Porsche hired Group B rally legend and two-time World Rally Champion Walter Röhrl to drive its upcoming electric Taycan sports sedan for a promotional stunt, but the campaign has seemingly backfired with Röhrl taking to his social media to trash electric vehicles afterward.
The Stuttgart-based automaker bragged that Röhrl took off on his test drive of the Porsche Taycan, and wasn’t caught by company personnel until Röhrl stopped for a rest.
“It’s crazy. In all my years of rallying, I’ve never experienced such performance,” Röhrl said of the Taycan, despite being one of the drivers to revolutionize rally in the Audi Sport Quattro. “The Taycan goes so well at such speed, really tremendous.”
“I’m surprised because you barely notice the weight any more,” Röhrl continued. “The engineers have done a great job on the tuning and have made excellent use of the low centre of gravity. The steering and even the brakes handle superbly.”
“If I had to drive it blindfolded, I would still know immediately that I was sitting in a Porsche. The weight and the feel of the steering—and yes even the brakes, which are far more difficult to get right because of the combination of recuperation and conventional brakes—they’re all right on the money. And that’s what a Porsche should be all about,” Röhrl concluded.
But the German wasn’t done talking about the Taycan. On Wednesday, he posted less-than-curated comments on the car to his official Facebook page.
“About one month ago I had the task to carry out a test of our Taycan for our Carrera TV. In the run-up, I had already indicated that I would do an objective test on the driving dynamics and performance of the Taycan, which is not influenced by my absolute rejection. The test showed, as I had expected, that the power, dynamics, handling, in short, the performance of the Taycan—typical Porsche—was absolutely sensational and was passed on to our engineers with great enthusiasm,” Röhrl said, reiterating his official comment on the car.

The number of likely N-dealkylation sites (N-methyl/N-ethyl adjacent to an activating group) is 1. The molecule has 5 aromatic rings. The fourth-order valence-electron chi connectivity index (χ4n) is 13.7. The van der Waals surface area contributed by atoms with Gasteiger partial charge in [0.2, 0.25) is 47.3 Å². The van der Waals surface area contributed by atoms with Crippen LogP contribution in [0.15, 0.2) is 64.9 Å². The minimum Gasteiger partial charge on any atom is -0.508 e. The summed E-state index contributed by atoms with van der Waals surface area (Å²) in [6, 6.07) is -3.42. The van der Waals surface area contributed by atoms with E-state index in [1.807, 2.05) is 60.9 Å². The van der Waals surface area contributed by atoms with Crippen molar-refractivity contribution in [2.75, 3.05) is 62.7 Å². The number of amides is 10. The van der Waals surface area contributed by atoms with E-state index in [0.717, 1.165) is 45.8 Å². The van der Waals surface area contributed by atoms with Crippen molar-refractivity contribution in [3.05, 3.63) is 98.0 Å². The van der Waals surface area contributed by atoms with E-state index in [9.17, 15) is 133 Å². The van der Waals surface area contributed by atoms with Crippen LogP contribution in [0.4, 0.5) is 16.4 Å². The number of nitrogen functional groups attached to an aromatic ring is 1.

“But this objective assessment does not change my conviction and critical attitude towards e-cars,” he cautioned. “In urban traffic, or in people with a second and third car, or those who believe that an electric car is good for the environment, may the e-car be successful, for me it is and will always be a mistake!”
Röhrl has for decades been extremely conservative, as demonstrated once again by his cognitively dissonant rejection of electric vehicles despite enjoying the Taycan. Even back in his prime rallying days, Röhrl was an old-timer, once commenting that he would’ve hated to have been beaten to the 1982 World Rally Championship by his Audi teammate Michèle Mouton simply because she was a woman.
“I would have accepted second place in the championship to [Hannu] Mikkola, but I can’t accept being beaten by Michèle [Mouton],” Röhrl told The Glasgow Herald. “This is not because I doubt her capabilities as a driver, but because she is a woman.”
If Röhrl wants to be an old dog who refuses to learn new tricks, it’s his loss. Drivers who are more receptive to EVs are having a great time with models like the Jaguar I-Pace, which both The Drive‘s Mike Guy and Lawrence Ulrich adored.
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